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29.12.07

Opera on DVD: Billy Budd

available at Amazon
Britten, Billy Budd, Philip Langridge, English National Opera (1988)
(DVD release, 2001)
How is it possible that only one DVD version of Benjamin Britten's opera Billy Budd has been released? Although it was available in North America from Naxos for at least some time, it is no longer. While it may be difficult to buy it on this side of the Atlantic Ocean, you can do what I did recently and rent it through Netflix, which acquired a copy when it was available. (Netflix has a fairly impressive collection of operas on DVD, which keeps growing as I feed them suggestions.) Billy Budd is one of my favorite operas (Britten being a particular fascination at Ionarts), certainly in the running, with Peter Grimes, for Britten's greatest opera. After Santa Fe Opera's brilliant staging of Grimes in 2005, we are glad to see that company finally getting around to staging Billy Budd this summer -- an ocean-faring opera staged in the middle of a desert! While the libretto by E. M. Forster and Eric Crozier is quintessentially English, it is based on a very American book, Herman Melville's Billy Budd, Foretopman.

available at Amazon
Billy Budd, P. Langridge, S. Keenlyside, J. Tomlinson, London SO, R. Hickox
Francesca Zambello's 2004 production for Washington National Opera, reviewed by Ionarts in our infancy, remains one of the company's greatest achievements in recent seasons. That success was due in no small part to the conducting of Richard Hickox and the malevolent Claggart of old salt Samuel Ramey. In this 1988 production from English National Opera, tenor Philip Langridge is the main attraction, a handsome and dramatic stage presence with a clarion voice as Captain Vere. Langridge's recording with Simon Keenlyside, who later made quite an impression as Billy in this production at ENO (and whose recent solo CD is under review at the moment), is one of the better performances on CD. Comparison of Langridge with the creator of the role, Peter Pears, is almost inevitable, so let it suffice to say that the role fit Langridge like a glove.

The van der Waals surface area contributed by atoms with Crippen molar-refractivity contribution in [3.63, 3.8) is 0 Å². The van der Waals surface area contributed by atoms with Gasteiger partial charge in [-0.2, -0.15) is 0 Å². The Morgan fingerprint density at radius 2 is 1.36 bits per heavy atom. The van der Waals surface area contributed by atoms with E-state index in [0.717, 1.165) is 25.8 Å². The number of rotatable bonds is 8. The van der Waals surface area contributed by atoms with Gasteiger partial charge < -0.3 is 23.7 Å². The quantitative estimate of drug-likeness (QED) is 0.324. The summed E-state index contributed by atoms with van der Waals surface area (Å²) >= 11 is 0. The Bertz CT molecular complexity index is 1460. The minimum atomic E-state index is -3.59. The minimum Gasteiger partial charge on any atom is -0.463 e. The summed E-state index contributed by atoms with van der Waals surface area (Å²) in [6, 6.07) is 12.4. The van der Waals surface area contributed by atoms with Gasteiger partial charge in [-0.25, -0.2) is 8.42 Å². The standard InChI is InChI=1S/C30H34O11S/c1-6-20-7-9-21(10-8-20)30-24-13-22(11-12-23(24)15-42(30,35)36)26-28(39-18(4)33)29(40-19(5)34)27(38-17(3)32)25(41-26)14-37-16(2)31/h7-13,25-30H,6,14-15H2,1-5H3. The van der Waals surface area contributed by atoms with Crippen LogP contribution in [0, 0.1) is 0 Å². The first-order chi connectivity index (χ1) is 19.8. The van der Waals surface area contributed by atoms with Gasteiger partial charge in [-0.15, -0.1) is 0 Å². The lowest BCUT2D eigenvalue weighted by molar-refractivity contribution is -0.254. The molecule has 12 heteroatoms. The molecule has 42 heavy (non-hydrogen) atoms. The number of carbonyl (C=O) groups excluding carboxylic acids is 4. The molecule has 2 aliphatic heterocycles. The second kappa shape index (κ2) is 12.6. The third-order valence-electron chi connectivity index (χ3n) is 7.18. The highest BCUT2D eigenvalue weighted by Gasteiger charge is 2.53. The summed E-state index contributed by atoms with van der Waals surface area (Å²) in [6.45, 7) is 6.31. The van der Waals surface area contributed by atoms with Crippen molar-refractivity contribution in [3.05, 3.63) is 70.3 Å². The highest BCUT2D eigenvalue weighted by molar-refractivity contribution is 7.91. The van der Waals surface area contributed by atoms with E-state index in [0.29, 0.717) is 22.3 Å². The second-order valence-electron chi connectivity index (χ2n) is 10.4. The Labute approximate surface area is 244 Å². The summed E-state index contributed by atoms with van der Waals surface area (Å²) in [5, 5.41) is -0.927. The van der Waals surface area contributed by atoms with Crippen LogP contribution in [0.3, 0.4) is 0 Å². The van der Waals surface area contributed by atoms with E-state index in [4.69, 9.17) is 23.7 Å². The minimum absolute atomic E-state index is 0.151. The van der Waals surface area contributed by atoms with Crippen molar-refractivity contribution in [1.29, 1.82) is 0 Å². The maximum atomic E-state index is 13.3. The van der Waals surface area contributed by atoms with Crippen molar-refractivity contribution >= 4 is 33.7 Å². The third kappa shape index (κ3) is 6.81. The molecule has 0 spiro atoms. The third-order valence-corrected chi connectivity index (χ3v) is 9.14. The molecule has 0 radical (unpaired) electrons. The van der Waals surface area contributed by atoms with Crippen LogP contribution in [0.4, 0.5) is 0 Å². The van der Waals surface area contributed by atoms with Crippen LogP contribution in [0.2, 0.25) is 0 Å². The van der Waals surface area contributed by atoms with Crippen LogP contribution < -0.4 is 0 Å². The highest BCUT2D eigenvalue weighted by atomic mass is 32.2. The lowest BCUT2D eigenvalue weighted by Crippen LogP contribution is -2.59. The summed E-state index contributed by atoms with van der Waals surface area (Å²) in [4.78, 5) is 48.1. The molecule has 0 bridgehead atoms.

Richard Van Allan is a vampiric Claggart, tall and thin and costumed in black with swept back graying hair -- Claggart as Emperor Palpatine. Van Allan's thick, resonant voice sounds slightly worn and a little weary here and there. (Curiously, the sound seems not to line up with the singer's movements during O Beauty! O Handsomeness!, as if it were edited). Thomas Allen is a piercing Billy, perhaps too old and experienced for the role, especially in closeup, but vocally very effective. Tim Albery’s production is dark, spare, and pointedly effective, while conductor David Atherton puts together a worthy rendition of Britten's gorgeous score. Although well worth watching, it is not the best DVD of Billy Budd one could imagine, making the absence of competition all the stranger.

Arthaus Musik 100278

3 comments:

Chester said...

i love Billy Budd too and have managed to hang on to my old 1977 telecast from the Met with Dwayne Croft, Philip Langridge and James Morris.

jfl said...

The Hickox/Langridge recording is excellent, indeed. Probably the first Britten Opera recording that I *loved*. [Although I also like the Nagano Billy Budd (orig. version, Erato, oop) very much.]

Sieglinde said...

So I'm not the only one who thinks Richard Van Allan looked like a vampire. :D A very elegant villain - pity he never sang Hagen.
Langridge is just perfection as Vere. He has not just the right voice but also an aristocratic aura and he's so human and moving.
And Thomas Allen might be old and not quite gorgeous, but vocally he's a dream.